Michael Murphy and John Cary on the Common Edge Podcast

For the latest episode of the Common Edge Podcast I talk with two people involved in social justice design. Michael Murphy is the co-founder of MASS Design Group, a ground-breaking nonprofit practice that is changing the way designers approach socially-engaged architecture. In the second half of the podcast I talk with John Cary, author of the newly released book, Design for Good: A New Era of Architecture for Everyone, which features projects by MASS Design and other firms that are tightly integrating social justice and architectural dignity.



MASS Design recently won a National Design Award from the Cooper Hewitt Museum, and Michael Murphy will be honored at a benefit for the Institute for Public Architecture in New York City on October 11. John Cary’s New York City book launch event takes place on Oct. 4th (more information here).


In addition to discussing ground breaking projects in Rwanda, Haiti and Malawi, both Michael Murphy and John Cary talk about the structural barriers that the profession puts in the path of young architects who want to practice social justice design–and what to do about it.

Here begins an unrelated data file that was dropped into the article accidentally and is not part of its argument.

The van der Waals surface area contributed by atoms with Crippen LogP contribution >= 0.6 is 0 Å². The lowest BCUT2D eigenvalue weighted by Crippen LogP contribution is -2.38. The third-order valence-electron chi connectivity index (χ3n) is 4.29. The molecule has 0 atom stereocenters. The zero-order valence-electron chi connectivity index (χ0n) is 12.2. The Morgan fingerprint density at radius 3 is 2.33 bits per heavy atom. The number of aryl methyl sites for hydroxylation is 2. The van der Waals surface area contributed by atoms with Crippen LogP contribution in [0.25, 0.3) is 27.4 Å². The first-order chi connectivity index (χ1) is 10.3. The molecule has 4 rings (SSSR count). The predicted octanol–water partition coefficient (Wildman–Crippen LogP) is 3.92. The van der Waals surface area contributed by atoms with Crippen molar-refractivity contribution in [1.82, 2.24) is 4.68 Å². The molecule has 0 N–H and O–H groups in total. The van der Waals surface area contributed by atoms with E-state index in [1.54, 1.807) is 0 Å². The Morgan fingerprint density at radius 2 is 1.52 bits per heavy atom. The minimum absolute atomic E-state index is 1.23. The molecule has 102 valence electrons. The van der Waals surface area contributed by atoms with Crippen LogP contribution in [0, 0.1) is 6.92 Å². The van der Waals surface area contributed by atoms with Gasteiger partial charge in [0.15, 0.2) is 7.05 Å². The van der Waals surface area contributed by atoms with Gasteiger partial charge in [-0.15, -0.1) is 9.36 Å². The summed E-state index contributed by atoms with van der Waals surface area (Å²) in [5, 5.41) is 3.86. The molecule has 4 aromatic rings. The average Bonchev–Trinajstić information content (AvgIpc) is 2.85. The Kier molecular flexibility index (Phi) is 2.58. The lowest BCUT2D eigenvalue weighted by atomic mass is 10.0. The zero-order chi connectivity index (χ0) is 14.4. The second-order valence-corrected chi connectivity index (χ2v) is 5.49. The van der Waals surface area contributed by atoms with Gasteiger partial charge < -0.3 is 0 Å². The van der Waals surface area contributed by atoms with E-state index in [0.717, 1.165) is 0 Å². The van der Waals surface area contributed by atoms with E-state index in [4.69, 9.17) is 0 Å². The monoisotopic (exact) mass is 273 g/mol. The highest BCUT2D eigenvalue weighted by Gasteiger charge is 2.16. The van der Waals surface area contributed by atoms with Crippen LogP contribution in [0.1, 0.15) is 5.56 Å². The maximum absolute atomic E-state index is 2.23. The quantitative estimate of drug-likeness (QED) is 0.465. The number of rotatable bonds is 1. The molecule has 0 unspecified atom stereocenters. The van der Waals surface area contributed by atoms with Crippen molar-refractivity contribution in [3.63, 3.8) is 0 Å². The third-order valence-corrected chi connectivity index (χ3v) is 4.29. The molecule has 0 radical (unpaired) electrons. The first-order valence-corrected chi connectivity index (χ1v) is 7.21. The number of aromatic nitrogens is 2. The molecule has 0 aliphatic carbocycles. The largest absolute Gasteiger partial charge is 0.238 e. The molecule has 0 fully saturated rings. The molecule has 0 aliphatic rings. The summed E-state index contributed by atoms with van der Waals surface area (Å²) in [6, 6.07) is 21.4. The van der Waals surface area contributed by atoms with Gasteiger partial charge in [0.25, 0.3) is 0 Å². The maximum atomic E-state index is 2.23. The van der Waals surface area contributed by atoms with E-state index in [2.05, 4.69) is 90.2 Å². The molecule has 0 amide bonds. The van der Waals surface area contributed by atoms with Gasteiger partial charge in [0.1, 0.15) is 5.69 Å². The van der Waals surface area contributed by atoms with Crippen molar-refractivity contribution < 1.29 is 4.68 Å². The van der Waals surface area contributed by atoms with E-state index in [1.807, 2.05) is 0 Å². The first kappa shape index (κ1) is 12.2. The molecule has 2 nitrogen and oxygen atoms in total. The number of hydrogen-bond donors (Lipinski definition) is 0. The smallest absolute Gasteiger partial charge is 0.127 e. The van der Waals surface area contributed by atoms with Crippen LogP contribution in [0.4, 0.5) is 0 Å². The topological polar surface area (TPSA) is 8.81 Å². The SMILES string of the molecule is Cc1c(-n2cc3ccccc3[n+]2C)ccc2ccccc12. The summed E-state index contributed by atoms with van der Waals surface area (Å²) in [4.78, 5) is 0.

All photos below by Iwan Baan.


Butaro Hospital in Rwanda. MASS Design Group was brought in by Dr. Paul Farmer and his organization, Partners in Health (PIH), to help plan and design a state-of-the-art facility. MASS Design Group and PIH’s partnership created a holistic model of architecture that choreographed the process of construction to employ, educate, and empower the local community.
GHESKIO Cholera Treatment Center. The first permanent cholera treatment center in Haiti, the facility’s facade was crafted by local Haitian metalworkers, and is custom-designed to provide appropriate daylighting and ventilation throughout the facility. Cholera in the immediate catchment area has been reduced by 99 percent.
Maternity Waiting Village in Malawi. Maternal waiting homes address high infant and maternal mortality rates by providing a facility within reach of a health center where expectant mothers, after their 36th week, can stay until their delivery period in order to receive care.


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